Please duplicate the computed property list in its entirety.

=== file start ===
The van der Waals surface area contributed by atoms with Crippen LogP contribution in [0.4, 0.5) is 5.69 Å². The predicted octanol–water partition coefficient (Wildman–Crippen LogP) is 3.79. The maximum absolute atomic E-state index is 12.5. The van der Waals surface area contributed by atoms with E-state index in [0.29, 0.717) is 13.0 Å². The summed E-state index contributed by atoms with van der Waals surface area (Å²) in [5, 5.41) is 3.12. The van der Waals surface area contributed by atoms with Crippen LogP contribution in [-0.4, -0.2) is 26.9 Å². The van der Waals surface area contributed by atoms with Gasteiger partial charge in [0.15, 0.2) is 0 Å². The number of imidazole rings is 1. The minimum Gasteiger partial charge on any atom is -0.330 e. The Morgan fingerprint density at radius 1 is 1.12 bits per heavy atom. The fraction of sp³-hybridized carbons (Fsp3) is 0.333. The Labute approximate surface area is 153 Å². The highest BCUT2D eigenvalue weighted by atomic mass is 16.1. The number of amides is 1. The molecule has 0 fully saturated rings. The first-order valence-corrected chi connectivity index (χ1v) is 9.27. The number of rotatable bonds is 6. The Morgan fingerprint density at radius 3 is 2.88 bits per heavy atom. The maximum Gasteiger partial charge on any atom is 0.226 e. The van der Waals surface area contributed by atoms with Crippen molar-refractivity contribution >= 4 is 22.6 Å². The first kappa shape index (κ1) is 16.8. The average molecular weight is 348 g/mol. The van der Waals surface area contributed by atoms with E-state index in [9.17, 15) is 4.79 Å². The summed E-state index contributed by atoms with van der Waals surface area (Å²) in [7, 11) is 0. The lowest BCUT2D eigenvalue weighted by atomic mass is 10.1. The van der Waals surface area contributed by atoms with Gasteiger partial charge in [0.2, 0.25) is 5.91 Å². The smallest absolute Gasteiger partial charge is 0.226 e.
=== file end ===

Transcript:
The van der Waals surface area contributed by atoms with Crippen LogP contribution in [0.4, 0.5) is 5.69 Å². The predicted octanol–water partition coefficient (Wildman–Crippen LogP) is 3.79. The maximum absolute atomic E-state index is 12.5. The van der Waals surface area contributed by atoms with E-state index in [0.29, 0.717) is 13.0 Å². The summed E-state index contributed by atoms with van der Waals surface area (Å²) in [5, 5.41) is 3.12. The van der Waals surface area contributed by atoms with Crippen LogP contribution in [-0.4, -0.2) is 26.9 Å². The van der Waals surface area contributed by atoms with Gasteiger partial charge in [0.15, 0.2) is 0 Å². The number of imidazole rings is 1. The minimum Gasteiger partial charge on any atom is -0.330 e. The Morgan fingerprint density at radius 1 is 1.12 bits per heavy atom. The fraction of sp³-hybridized carbons (Fsp3) is 0.333. The Labute approximate surface area is 153 Å². The highest BCUT2D eigenvalue weighted by atomic mass is 16.1. The number of amides is 1. The molecule has 0 fully saturated rings. The first-order valence-corrected chi connectivity index (χ1v) is 9.27. The number of rotatable bonds is 6. The Morgan fingerprint density at radius 3 is 2.88 bits per heavy atom. The maximum Gasteiger partial charge on any atom is 0.226 e. The van der Waals surface area contributed by atoms with Crippen molar-refractivity contribution >= 4 is 22.6 Å². The first kappa shape index (κ1) is 16.8. The average molecular weight is 348 g/mol. The van der Waals surface area contributed by atoms with E-state index in [9.17, 15) is 4.79 Å². The summed E-state index contributed by atoms with van der Waals surface area (Å²) in [7, 11) is 0. The lowest BCUT2D eigenvalue weighted by atomic mass is 10.1. The van der Waals surface area contributed by atoms with Gasteiger partial charge in [0.2, 0.25) is 5.91 Å². The smallest absolute Gasteiger partial charge is 0.226 e.